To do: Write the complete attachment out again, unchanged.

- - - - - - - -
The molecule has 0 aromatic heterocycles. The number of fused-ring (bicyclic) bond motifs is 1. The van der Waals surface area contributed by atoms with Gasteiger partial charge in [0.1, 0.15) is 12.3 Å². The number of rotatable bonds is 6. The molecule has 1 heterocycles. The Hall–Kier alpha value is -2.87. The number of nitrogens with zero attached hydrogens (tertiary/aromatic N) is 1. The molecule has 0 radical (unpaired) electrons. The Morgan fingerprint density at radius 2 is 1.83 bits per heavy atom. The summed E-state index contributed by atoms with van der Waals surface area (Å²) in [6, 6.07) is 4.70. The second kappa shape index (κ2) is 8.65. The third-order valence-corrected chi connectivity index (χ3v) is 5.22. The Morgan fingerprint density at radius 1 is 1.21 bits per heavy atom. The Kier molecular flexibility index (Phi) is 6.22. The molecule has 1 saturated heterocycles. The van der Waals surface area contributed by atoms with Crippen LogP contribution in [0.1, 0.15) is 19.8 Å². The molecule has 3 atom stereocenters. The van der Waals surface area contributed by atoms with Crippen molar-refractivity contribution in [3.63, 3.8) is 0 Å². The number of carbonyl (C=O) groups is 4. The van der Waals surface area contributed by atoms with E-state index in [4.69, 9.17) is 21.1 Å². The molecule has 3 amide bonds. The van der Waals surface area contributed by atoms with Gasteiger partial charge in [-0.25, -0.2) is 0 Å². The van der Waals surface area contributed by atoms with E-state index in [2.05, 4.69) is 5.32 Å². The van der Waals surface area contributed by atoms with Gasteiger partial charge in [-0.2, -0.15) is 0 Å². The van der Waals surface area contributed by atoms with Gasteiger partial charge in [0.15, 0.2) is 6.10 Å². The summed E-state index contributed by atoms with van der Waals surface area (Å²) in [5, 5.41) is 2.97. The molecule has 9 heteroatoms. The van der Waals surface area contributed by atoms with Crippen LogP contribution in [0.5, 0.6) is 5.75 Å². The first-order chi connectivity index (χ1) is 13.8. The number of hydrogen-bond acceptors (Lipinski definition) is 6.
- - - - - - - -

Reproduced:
The molecule has 0 aromatic heterocycles. The number of fused-ring (bicyclic) bond motifs is 1. The van der Waals surface area contributed by atoms with Gasteiger partial charge in [0.1, 0.15) is 12.3 Å². The number of rotatable bonds is 6. The molecule has 1 heterocycles. The Hall–Kier alpha value is -2.87. The number of nitrogens with zero attached hydrogens (tertiary/aromatic N) is 1. The molecule has 0 radical (unpaired) electrons. The Morgan fingerprint density at radius 2 is 1.83 bits per heavy atom. The summed E-state index contributed by atoms with van der Waals surface area (Å²) in [6, 6.07) is 4.70. The second kappa shape index (κ2) is 8.65. The third-order valence-corrected chi connectivity index (χ3v) is 5.22. The Morgan fingerprint density at radius 1 is 1.21 bits per heavy atom. The Kier molecular flexibility index (Phi) is 6.22. The molecule has 1 saturated heterocycles. The van der Waals surface area contributed by atoms with Crippen LogP contribution in [0.1, 0.15) is 19.8 Å². The molecule has 3 atom stereocenters. The van der Waals surface area contributed by atoms with Crippen molar-refractivity contribution in [3.63, 3.8) is 0 Å². The number of carbonyl (C=O) groups is 4. The van der Waals surface area contributed by atoms with E-state index in [4.69, 9.17) is 21.1 Å². The molecule has 3 amide bonds. The van der Waals surface area contributed by atoms with Gasteiger partial charge in [-0.25, -0.2) is 0 Å². The van der Waals surface area contributed by atoms with E-state index in [2.05, 4.69) is 5.32 Å². The van der Waals surface area contributed by atoms with Gasteiger partial charge in [-0.2, -0.15) is 0 Å². The van der Waals surface area contributed by atoms with Gasteiger partial charge in [0.15, 0.2) is 6.10 Å². The summed E-state index contributed by atoms with van der Waals surface area (Å²) in [5, 5.41) is 2.97. The molecule has 9 heteroatoms. The van der Waals surface area contributed by atoms with Crippen LogP contribution in [0.5, 0.6) is 5.75 Å². The first-order chi connectivity index (χ1) is 13.8. The number of hydrogen-bond acceptors (Lipinski definition) is 6.